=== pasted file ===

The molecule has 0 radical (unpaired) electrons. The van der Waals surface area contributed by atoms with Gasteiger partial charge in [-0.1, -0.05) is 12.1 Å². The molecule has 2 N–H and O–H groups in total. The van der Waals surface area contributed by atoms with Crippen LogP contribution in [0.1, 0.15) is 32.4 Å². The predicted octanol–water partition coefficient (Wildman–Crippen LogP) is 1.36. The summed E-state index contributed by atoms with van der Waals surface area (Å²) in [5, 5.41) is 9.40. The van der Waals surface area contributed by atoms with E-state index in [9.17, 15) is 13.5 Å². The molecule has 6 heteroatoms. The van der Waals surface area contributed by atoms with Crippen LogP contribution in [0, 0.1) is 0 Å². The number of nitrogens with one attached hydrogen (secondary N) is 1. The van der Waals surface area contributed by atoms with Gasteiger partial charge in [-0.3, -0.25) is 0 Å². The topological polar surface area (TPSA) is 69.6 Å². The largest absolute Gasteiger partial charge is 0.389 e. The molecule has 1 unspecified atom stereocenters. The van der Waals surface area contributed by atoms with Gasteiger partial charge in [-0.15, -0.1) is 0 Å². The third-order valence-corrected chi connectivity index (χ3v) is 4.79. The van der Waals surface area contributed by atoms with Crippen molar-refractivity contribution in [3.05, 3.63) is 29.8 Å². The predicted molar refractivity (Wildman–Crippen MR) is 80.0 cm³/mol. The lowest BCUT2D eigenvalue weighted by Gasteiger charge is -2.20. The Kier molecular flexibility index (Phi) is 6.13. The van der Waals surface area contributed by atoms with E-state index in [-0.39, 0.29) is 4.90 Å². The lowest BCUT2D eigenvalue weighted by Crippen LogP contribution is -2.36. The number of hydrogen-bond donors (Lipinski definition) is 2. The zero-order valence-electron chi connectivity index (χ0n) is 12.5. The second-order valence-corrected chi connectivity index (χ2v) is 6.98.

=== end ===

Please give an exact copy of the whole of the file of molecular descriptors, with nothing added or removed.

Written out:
The molecule has 0 radical (unpaired) electrons. The van der Waals surface area contributed by atoms with Gasteiger partial charge in [-0.1, -0.05) is 12.1 Å². The molecule has 2 N–H and O–H groups in total. The van der Waals surface area contributed by atoms with Crippen LogP contribution in [0.1, 0.15) is 32.4 Å². The predicted octanol–water partition coefficient (Wildman–Crippen LogP) is 1.36. The summed E-state index contributed by atoms with van der Waals surface area (Å²) in [5, 5.41) is 9.40. The van der Waals surface area contributed by atoms with E-state index in [9.17, 15) is 13.5 Å². The molecule has 6 heteroatoms. The van der Waals surface area contributed by atoms with Crippen LogP contribution in [0, 0.1) is 0 Å². The number of nitrogens with one attached hydrogen (secondary N) is 1. The van der Waals surface area contributed by atoms with Gasteiger partial charge in [-0.3, -0.25) is 0 Å². The topological polar surface area (TPSA) is 69.6 Å². The largest absolute Gasteiger partial charge is 0.389 e. The molecule has 1 unspecified atom stereocenters. The van der Waals surface area contributed by atoms with Gasteiger partial charge in [-0.15, -0.1) is 0 Å². The third-order valence-corrected chi connectivity index (χ3v) is 4.79. The van der Waals surface area contributed by atoms with Crippen molar-refractivity contribution in [3.05, 3.63) is 29.8 Å². The predicted molar refractivity (Wildman–Crippen MR) is 80.0 cm³/mol. The lowest BCUT2D eigenvalue weighted by Gasteiger charge is -2.20. The Kier molecular flexibility index (Phi) is 6.13. The van der Waals surface area contributed by atoms with E-state index in [-0.39, 0.29) is 4.90 Å². The lowest BCUT2D eigenvalue weighted by Crippen LogP contribution is -2.36. The number of hydrogen-bond donors (Lipinski definition) is 2. The zero-order valence-electron chi connectivity index (χ0n) is 12.5. The second-order valence-corrected chi connectivity index (χ2v) is 6.98.